“We will probably never know if [José] Padilla was a would-be terrorist,” declared the New York Times in a March editorial. Five months on, the Times might consider issuing a retraction. In a ruling that powerfully bolsters the Bush administration’s prosecution of the war on terror, Padilla was yesterday convicted on terrorism-conspiracy charges in a Miami criminal trial.
First let's review the background. A Brooklyn-born American of Puerto Rican origin, Padilla had a troubling rap sheet long before he came to the attention of federal authorities. After moving to Chicago as a boy, he joined a Puerto Rican street-gang called the Maniac Latin Disciples. Less law abiding than their name may indicate, the gang led Padilla into trouble. Before the age of 18, he was arrested and convicted of murder.
It would get worse. Sent to prison in Florida, Padilla became a convert to Islam, later adopting the name Abu Abdullah al-Muhajir. Upon his release, the violent felon found a receptive audience for his fervor among a group of Islamic radicals, who encouraged him to travel to the Middle East. Abroad Padilla came into contact with senior al-Qaeda leaders, receiving instructions to travel to training camps in Pakistan and Afghanistan. When he returned to the United States in 2002, Padilla was arrested at Chicago's O'Hare Airport on suspicion of planning to detonate a radiological “dirty bomb,” inspiring the name by which he has been known ever since: the dirty bomber. His subsequent detention, initially as an enemy combatant in military custody and then as civilian, has triggered a contentious debate on the merits of the Bush administration’s detention policies and the conduct of the war on terror more broadly.
Yesterday’s guilty verdict by no means settles the debate. But it decisively lays to rest one of the more elaborate myths of the Bush administration’s foes: that Padilla was the blameless victim of a “lawless” U.S. government. Specifically, Padilla has now been convicted of taking part in a conspiracy to murder, kidnap and maim people in Afghanistan, Chechnya, Bosnia, among other countries, in the years between 1993 to 2001. In essence, the jury found that Padilla, along with his co-defendants Adham Hassoun and Kifan, had actively worked to support terrorist jihad overseas. Guilty on all counts, Padilla now faces a sentence of life imprisonment. It turns out that, contrary to the assurances of the New York Times, he was a “would-be terrorist” after all.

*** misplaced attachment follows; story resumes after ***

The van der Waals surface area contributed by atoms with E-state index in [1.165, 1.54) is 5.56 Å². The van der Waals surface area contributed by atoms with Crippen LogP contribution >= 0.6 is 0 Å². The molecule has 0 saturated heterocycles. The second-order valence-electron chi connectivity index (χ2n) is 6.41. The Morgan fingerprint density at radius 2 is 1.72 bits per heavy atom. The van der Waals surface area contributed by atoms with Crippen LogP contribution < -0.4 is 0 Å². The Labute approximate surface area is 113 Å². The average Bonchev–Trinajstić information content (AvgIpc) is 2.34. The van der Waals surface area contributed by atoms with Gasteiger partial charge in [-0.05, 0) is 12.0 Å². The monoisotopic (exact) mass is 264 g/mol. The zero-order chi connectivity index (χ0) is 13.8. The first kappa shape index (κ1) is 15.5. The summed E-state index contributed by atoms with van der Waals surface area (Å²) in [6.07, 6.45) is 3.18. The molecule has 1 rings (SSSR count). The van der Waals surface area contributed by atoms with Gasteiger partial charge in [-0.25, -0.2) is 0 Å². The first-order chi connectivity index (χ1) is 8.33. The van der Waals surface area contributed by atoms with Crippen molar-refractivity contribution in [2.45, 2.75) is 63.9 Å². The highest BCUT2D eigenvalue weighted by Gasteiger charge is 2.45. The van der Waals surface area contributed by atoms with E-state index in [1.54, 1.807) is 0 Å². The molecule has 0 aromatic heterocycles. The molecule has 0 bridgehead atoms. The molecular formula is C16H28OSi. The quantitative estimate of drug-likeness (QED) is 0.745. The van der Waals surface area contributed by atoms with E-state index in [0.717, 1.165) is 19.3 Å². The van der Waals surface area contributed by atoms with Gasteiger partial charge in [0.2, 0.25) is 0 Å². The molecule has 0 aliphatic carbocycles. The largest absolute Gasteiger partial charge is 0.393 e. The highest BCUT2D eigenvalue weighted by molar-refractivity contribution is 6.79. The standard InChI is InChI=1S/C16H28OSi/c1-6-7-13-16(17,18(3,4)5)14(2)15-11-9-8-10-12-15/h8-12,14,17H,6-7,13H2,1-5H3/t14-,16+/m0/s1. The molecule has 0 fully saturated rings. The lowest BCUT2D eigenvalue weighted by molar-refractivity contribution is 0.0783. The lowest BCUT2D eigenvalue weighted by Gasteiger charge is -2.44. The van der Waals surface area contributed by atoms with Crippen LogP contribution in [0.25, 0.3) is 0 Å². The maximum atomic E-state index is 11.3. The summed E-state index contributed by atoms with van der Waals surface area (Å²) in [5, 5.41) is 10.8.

The trial’s outcome was hardly a foregone conclusion. Repeatedly, defense attorneys for Padilla sought to turn the legal proceedings in Miami into a political trial of the U.S. government. Early on, they claimed that Padilla was “tortured” following his arrest in May of 2002, making him mentally incompetent to stand trial. Allegedly, Padilla’s treatment at the hands of U.S. authorities had been so brutal as to turn him insane.
However dubious, the charge of “torture” found resonance among the more ideologically inflexible civil-liberties groups, where the notion that the U.S. government brutally mistreats detainees enjoys the status of faith. Media outlets did their part to popularize the claim. Britain’s Guardian, in the course of alleging “routine and systematic torture” by the United States, ventured that Padilla “appears to have been lobotomized: not medically, but socially.” If this did not exactly clarify matters, that was irrelevant. The upshot was that Padilla was innocent, the Bush administration guilty.
More skeptical was U.S. District Judge Marcia Cooke. After hearing from a psychiatrist, she found Padilla fully fit for trial. Judge Cooke did not rule on the allegations of torture, but it is doubtful that these would have withstood investigation. It is true that Padilla was subjected to coercive interrogation, including isolation, hooding (literally, being covered with a hood), sleep deprivation, and being placed in stressful positions. But such techniques hardly qualify as torture and few without lifetime membership in the ACLU would consider them beyond the pale.
Having failed to derail the trial, the defense changed tack. Padilla, they now argued, was not a “member of any support cell because there wasn't one.” Far from a terrorist operative, they insisted, he was a pious seeker of truth who had traveled to the Middle East at the prompting of his Islamic faith. In closing arguments, Padilla’s attorney made a point of claiming that his client had “an intent to study, not an intent to murder.”